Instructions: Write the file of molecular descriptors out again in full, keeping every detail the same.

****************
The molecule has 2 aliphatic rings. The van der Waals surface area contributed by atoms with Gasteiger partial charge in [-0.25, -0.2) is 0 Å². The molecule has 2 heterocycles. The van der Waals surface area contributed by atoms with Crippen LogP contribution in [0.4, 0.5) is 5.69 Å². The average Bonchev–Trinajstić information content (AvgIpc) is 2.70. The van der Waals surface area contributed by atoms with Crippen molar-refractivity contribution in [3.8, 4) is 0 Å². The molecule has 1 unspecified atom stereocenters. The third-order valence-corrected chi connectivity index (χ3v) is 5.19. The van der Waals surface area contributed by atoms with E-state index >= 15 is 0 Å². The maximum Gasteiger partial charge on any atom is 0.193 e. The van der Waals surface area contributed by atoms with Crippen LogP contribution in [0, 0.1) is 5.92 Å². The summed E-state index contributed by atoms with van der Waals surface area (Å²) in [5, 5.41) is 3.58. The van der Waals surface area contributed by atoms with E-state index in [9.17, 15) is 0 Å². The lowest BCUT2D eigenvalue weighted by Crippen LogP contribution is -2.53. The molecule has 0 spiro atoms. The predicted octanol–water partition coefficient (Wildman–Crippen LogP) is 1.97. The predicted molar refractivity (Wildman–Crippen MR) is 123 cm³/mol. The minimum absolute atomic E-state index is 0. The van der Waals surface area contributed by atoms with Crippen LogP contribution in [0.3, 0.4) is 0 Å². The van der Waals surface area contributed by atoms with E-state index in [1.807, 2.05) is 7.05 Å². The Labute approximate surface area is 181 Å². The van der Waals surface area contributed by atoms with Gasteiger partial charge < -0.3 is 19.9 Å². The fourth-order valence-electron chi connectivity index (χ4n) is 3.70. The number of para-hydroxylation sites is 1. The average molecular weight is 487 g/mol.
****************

The molecule has 2 aliphatic rings. The van der Waals surface area contributed by atoms with Gasteiger partial charge in [-0.25, -0.2) is 0 Å². The molecule has 2 heterocycles. The van der Waals surface area contributed by atoms with Crippen LogP contribution in [0.4, 0.5) is 5.69 Å². The average Bonchev–Trinajstić information content (AvgIpc) is 2.70. The van der Waals surface area contributed by atoms with Crippen molar-refractivity contribution in [3.8, 4) is 0 Å². The molecule has 1 unspecified atom stereocenters. The third-order valence-corrected chi connectivity index (χ3v) is 5.19. The van der Waals surface area contributed by atoms with E-state index >= 15 is 0 Å². The maximum Gasteiger partial charge on any atom is 0.193 e. The van der Waals surface area contributed by atoms with Crippen LogP contribution in [0, 0.1) is 5.92 Å². The summed E-state index contributed by atoms with van der Waals surface area (Å²) in [5, 5.41) is 3.58. The van der Waals surface area contributed by atoms with E-state index in [9.17, 15) is 0 Å². The lowest BCUT2D eigenvalue weighted by Crippen LogP contribution is -2.53. The molecule has 0 spiro atoms. The predicted octanol–water partition coefficient (Wildman–Crippen LogP) is 1.97. The predicted molar refractivity (Wildman–Crippen MR) is 123 cm³/mol. The minimum absolute atomic E-state index is 0. The van der Waals surface area contributed by atoms with Crippen LogP contribution in [0.3, 0.4) is 0 Å². The van der Waals surface area contributed by atoms with E-state index in [1.807, 2.05) is 7.05 Å². The Labute approximate surface area is 181 Å². The van der Waals surface area contributed by atoms with Gasteiger partial charge < -0.3 is 19.9 Å². The fourth-order valence-electron chi connectivity index (χ4n) is 3.70. The number of para-hydroxylation sites is 1. The average molecular weight is 487 g/mol.